By the time of the maneuver, though, the probability of a collision had already become insignificant based on refined orbital data. “In other words, the probability of collision was already below any threshold that required a maneuver and kept dropping,” SpaceX stated.

The actual close approach, based on data from 18 SPCS, was 1,120 meters. LeoLabs, using its own data, estimated a close approach of 1,072 meters.

“SpaceX expressed its disappointment to the Commission that OneWeb’s officials chose to publicly misstate the circumstances of the coordination,” SpaceX stated in its filing. “SpaceX was therefore grateful that OneWeb offered in the meeting with the Commission to retract its previous incorrect statements.”

OneWeb, though, has yet to make such a retraction. Contacted about the SpaceX filing, OneWeb spokesperson Katie Dowd referred SpaceNews to OneWeb’s own FCC filing on April 21, in response to the one from SpaceX.

“OneWeb made no such offer to retract any previous statements made to the press,” the company said in the filing by its legal firm, Sheppard Mullin. “OneWeb simply noted during the meeting that press coverage can sometimes be erroneous in certain respects – a fact noted by SpaceX itself when requesting the FCC meeting in the first place. OneWeb stands by its story as reported to the press.”

OneWeb added that SpaceX did not respond to requests for comment for those earlier news reports. Dowd said that OneWeb did not plan to comment further on the matter.

OneWeb did say in its filing that it found the “exchange of facts and data between the engineering teams for SpaceX and OneWeb to be outstanding” in the meeting with the FCC. “As demonstrated yesterday during the discussion, OneWeb is committed to full cooperation with SpaceX and all other satellite operators on physical coordination of satellites.”

“Coordination did not work very well”

This is not the first controversy involving a close approach between a Starlink satellite and another spacecraft. In September 2019, the European Space Agency had to maneuver its Aeolus satellite when it determined a Starlink satellite would pass too close to it. ESA complained that it had problems coordinating with SpaceX, which the company blamed on a confluence of factors that it subsequently addressed.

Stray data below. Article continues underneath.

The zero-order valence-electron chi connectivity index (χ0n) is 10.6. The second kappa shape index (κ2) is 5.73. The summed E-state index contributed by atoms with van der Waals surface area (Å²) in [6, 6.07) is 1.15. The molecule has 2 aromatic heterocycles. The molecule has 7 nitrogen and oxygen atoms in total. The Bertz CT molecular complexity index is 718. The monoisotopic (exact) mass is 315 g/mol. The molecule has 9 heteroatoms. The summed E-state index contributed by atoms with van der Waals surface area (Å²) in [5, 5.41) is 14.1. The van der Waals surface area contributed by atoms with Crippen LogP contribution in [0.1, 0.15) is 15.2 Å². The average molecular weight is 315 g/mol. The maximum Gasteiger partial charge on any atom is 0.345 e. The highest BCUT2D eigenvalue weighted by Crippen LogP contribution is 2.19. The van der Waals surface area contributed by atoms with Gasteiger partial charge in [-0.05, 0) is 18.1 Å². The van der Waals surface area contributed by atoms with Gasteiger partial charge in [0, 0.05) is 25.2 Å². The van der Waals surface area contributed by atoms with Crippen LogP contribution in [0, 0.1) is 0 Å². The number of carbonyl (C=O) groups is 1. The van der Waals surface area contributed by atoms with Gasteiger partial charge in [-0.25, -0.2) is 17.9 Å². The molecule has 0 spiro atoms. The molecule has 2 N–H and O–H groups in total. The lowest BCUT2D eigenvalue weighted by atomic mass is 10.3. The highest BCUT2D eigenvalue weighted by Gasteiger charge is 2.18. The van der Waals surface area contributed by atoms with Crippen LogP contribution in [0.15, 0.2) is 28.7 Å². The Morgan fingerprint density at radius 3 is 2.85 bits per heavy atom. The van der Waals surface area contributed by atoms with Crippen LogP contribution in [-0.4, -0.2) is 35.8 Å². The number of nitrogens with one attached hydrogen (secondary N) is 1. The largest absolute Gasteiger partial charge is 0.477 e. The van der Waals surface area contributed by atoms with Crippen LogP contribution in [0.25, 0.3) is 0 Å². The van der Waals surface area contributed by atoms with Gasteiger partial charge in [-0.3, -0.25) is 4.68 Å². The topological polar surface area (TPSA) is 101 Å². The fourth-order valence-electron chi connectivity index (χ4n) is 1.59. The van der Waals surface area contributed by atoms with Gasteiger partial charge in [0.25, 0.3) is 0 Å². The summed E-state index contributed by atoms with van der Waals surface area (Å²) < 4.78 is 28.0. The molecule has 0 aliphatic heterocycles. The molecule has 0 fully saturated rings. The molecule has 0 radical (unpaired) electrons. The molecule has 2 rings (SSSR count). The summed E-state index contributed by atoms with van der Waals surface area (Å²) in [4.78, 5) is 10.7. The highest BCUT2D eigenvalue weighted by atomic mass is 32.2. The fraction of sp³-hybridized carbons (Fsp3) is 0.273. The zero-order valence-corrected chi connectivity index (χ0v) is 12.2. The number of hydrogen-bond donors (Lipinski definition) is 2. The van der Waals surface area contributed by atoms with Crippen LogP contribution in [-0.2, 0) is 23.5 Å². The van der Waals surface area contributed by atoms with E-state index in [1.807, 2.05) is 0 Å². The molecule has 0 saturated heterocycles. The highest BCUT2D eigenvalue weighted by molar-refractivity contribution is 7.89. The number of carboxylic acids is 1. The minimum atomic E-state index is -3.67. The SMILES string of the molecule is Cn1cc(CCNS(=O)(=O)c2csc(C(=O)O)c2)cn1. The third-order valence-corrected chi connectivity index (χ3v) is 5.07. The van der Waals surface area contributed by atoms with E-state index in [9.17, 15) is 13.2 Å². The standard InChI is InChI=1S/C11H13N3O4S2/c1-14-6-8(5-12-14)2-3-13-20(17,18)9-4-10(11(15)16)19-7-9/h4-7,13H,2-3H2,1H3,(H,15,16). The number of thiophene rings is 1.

“This was actually indeed a close call, and coordination did not work very well,” recalled Rolf Densing, ESA director of operations, during an April 19 press briefing as part of the 8th European Conference on Space Debris.

That has since improved. “We are, ever since, in close contact with SpaceX. I must say they are very cooperative,” he said. “We have, on a bilateral basis, found a modus vivendi with close cooperation on how to avoid this ever happening again.”

This latest incident comes as SpaceX seeks permission from the FCC to modify its existing license to lower the orbits of 2,825 satellites authorized by that license from altitudes of more than 1,000 kilometers to about 550 kilometers, joining the 1,584 satellites already approved to operate in the lower orbit. SpaceX has called the proposed change a “safety upgrade” of its constellation since, at the lower orbits, satellites will have shorter lifetimes.

That proposal faces strong opposition from a number of other companies, including OneWeb, Viasat, Hughes Network Systems and Amazon, who argue that the change would have effects ranging from spectrum interference with other satellite systems to effectively making it impossible for other satellite constellations to operate in similar orbits.

Those companies, and SpaceX, have made a series of claims and counterclaims in filings attached to the FCC docket about SpaceX’s license modification. SpaceX, in its April 20 filing, argued that OneWeb used the publicity surrounding the close approach to meet with FCC commissioners, “demanding unilateral conditions placed on SpaceX’s operations.” OneWeb said on April 14 it met with one FCC commissioner, Nathan Simington, and his staff, proposing that SpaceX be required “to closely coordinate collision avoidance events with other operators and not rely solely on its automated system.”